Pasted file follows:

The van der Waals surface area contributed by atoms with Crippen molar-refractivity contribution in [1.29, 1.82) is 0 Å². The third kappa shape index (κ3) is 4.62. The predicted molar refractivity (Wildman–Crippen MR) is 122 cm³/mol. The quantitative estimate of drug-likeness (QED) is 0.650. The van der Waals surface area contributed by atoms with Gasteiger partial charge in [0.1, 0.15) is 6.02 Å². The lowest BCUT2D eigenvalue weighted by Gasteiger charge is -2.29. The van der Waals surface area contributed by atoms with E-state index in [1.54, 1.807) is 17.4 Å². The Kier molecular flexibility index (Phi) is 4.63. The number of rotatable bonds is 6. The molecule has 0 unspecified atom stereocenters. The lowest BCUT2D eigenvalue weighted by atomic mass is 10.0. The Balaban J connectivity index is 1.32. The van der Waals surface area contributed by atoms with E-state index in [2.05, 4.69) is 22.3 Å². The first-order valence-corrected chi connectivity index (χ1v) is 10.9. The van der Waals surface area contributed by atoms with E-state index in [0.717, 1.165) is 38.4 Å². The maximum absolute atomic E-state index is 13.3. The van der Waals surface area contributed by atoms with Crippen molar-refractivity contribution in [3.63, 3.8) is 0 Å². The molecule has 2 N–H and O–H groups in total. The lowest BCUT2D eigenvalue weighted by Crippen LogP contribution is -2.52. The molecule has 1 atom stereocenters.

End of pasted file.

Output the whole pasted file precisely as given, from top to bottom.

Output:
The van der Waals surface area contributed by atoms with Crippen molar-refractivity contribution in [1.29, 1.82) is 0 Å². The third kappa shape index (κ3) is 4.62. The predicted molar refractivity (Wildman–Crippen MR) is 122 cm³/mol. The quantitative estimate of drug-likeness (QED) is 0.650. The van der Waals surface area contributed by atoms with Gasteiger partial charge in [0.1, 0.15) is 6.02 Å². The lowest BCUT2D eigenvalue weighted by Gasteiger charge is -2.29. The van der Waals surface area contributed by atoms with E-state index in [1.54, 1.807) is 17.4 Å². The Kier molecular flexibility index (Phi) is 4.63. The number of rotatable bonds is 6. The molecule has 0 unspecified atom stereocenters. The lowest BCUT2D eigenvalue weighted by atomic mass is 10.0. The Balaban J connectivity index is 1.32. The van der Waals surface area contributed by atoms with E-state index in [2.05, 4.69) is 22.3 Å². The first-order valence-corrected chi connectivity index (χ1v) is 10.9. The van der Waals surface area contributed by atoms with E-state index in [0.717, 1.165) is 38.4 Å². The maximum absolute atomic E-state index is 13.3. The van der Waals surface area contributed by atoms with Crippen molar-refractivity contribution in [3.63, 3.8) is 0 Å². The molecule has 2 N–H and O–H groups in total. The lowest BCUT2D eigenvalue weighted by Crippen LogP contribution is -2.52. The molecule has 1 atom stereocenters.